Montana Fishing Reports
Upper Madison - Good
The Upper continues to be a good option. Trout are avoiding the fast water that makes up a lot of this section of the river so if
you can find some slower runs they will be filled with trout. The water near Ennis is a little more diverse than the "50 mile riffle"
upstream and has some great holding water. Nymphing stoneflies trailed by smaller baetis nymphs has been effective. Eggs
and some of the larger midge larva patterns such as 3 dollar dips are also a good option.
Lower Madison - Very Good
The Lower has been outstanding on good days and good enough on slow days. This is always a good winter choice as long
as the wind isn't blowing too hard. Severe cold snaps can also cause the river to slush up but the weather has still been mild
enough to produce good fishing and even a few rising fish over midge hatches.
Yellowstone River - Fair
The Yellowstone is fishing OK but there are already large ice shelves forming. Float fishing isn't as productive and can be
dangerousas. Nymphing the slower deeper runs with stoneflies, small attractor nymphs and egg patterns will produce trout as
long as you find where they are holding. As soon as more severe cold snaps arrive the ice shelves will form fast.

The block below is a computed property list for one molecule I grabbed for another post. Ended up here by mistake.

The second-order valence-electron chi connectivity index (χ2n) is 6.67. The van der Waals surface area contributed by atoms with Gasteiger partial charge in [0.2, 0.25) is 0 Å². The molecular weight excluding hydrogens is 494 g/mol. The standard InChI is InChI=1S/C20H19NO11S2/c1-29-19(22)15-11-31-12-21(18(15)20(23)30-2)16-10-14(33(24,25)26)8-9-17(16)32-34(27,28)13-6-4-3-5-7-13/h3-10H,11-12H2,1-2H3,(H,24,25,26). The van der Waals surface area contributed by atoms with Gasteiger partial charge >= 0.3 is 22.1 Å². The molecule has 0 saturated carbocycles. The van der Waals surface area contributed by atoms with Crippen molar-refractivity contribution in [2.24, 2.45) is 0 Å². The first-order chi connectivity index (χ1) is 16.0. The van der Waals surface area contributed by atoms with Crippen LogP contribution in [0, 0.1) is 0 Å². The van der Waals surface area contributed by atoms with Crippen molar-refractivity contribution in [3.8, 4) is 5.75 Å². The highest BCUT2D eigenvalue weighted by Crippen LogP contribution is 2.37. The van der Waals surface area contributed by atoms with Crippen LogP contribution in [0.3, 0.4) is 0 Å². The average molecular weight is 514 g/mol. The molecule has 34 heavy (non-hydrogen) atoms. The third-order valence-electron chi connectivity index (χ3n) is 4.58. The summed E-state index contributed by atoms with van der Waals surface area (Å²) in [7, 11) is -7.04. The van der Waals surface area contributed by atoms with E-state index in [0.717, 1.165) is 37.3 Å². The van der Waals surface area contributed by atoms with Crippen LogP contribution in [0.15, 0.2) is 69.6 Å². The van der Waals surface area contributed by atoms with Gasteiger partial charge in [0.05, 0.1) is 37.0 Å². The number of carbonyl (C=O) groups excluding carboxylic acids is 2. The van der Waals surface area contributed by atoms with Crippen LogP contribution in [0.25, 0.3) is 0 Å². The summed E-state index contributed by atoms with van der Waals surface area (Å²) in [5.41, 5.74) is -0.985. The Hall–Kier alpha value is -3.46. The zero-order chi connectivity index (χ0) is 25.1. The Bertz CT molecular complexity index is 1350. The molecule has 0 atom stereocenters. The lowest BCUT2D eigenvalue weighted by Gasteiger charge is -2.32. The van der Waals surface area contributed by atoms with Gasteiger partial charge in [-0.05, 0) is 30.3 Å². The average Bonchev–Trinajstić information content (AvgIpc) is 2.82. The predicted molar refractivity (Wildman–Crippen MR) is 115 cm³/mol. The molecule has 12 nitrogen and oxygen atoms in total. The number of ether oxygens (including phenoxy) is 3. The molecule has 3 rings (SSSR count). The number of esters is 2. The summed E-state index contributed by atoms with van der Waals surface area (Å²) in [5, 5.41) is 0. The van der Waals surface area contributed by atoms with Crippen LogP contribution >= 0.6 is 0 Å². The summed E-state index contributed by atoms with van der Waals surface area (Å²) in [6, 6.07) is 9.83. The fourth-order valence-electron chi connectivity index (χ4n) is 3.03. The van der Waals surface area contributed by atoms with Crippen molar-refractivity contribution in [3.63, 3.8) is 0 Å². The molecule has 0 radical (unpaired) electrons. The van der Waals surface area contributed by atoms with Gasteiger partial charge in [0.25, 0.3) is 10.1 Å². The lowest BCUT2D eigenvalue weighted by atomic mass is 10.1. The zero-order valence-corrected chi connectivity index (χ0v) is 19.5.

Gallatin - Very Good
The Gallatin is low and gin clear right now. The fish are starting to stack up in the slower slicks and runs with some depth and
slow to medium speed currents. Nymphing has been most productive most of the day with smaller baetis patterns offering the
most productivity. Egg patterns are also producing in wake of the whitefish spawn and before the brown trout spawn. On mild
days we have observed some decent midge hatches that are bring a few trout to the surface so bring some small midge dries
just in case.
Boulder - Poor
The Boulder is low and very clear right now. Fishing is still good but requires a stealthier approach and a decent cast to get to
fish before they see you. Ice is forming and making the river difficult to fish in many places. Nymphing smaller patterns has
been productive and there are afternoon risers over the baetis hatch.
Jefferson - Poor
The Jefferson gets significant ice shelves in the winter but these still haven't developed and the Jeff should be still producing
some nice options. We haven't been over there recently but I bet it is pretty decent right now. This will be off the market as
soon as some colder nights make ice more of a problem.
East Gallatin - Good
The East fishes more like a spring creek than a freestone stream in the winter months. The numerous spring creeks and
springs that feed the river in the lower valley keep ice shelves at bay and this is a decent winter fishery for locals. Definitely
focus on the bigger and deeper runs that will be holding all of the fish. Nymphing is usually the best option but slow stripping a
streamer can sometimes produce as well.
Ruby River - Good
The Ruby is a fun option in the winter. The water below the reservoirs stays open all year and can produce some decent dry
fly fishing over midge hatches on a mild day. Nymphing or slow stripping dark streamers can also produce.